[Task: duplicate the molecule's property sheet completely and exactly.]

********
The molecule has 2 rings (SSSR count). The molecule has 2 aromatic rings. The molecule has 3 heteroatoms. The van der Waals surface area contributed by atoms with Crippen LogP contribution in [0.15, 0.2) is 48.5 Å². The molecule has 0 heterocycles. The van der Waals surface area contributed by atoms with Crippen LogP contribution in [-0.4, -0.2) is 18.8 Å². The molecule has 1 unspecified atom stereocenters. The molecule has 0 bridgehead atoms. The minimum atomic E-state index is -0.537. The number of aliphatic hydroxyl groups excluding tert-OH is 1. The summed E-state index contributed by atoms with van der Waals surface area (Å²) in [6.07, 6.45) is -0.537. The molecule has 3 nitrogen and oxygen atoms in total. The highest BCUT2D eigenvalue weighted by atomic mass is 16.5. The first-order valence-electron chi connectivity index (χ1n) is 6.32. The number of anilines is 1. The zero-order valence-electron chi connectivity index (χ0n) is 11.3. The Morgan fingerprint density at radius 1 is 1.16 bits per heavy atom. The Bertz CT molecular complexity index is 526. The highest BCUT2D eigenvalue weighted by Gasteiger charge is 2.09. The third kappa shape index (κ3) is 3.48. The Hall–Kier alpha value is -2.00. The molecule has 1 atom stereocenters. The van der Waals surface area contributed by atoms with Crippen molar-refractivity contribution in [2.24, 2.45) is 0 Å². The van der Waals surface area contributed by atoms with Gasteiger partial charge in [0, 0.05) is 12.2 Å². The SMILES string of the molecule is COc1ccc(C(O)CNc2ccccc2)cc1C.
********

The molecule has 2 rings (SSSR count). The molecule has 2 aromatic rings. The molecule has 3 heteroatoms. The van der Waals surface area contributed by atoms with Crippen LogP contribution in [0.15, 0.2) is 48.5 Å². The molecule has 0 heterocycles. The van der Waals surface area contributed by atoms with Crippen LogP contribution in [-0.4, -0.2) is 18.8 Å². The molecule has 1 unspecified atom stereocenters. The molecule has 0 bridgehead atoms. The minimum atomic E-state index is -0.537. The number of aliphatic hydroxyl groups excluding tert-OH is 1. The summed E-state index contributed by atoms with van der Waals surface area (Å²) in [6.07, 6.45) is -0.537. The molecule has 3 nitrogen and oxygen atoms in total. The highest BCUT2D eigenvalue weighted by atomic mass is 16.5. The first-order valence-electron chi connectivity index (χ1n) is 6.32. The number of anilines is 1. The zero-order valence-electron chi connectivity index (χ0n) is 11.3. The Morgan fingerprint density at radius 1 is 1.16 bits per heavy atom. The Bertz CT molecular complexity index is 526. The highest BCUT2D eigenvalue weighted by Gasteiger charge is 2.09. The third kappa shape index (κ3) is 3.48. The Hall–Kier alpha value is -2.00. The molecule has 1 atom stereocenters. The van der Waals surface area contributed by atoms with Crippen molar-refractivity contribution in [2.24, 2.45) is 0 Å². The van der Waals surface area contributed by atoms with Gasteiger partial charge in [0, 0.05) is 12.2 Å². The SMILES string of the molecule is COc1ccc(C(O)CNc2ccccc2)cc1C.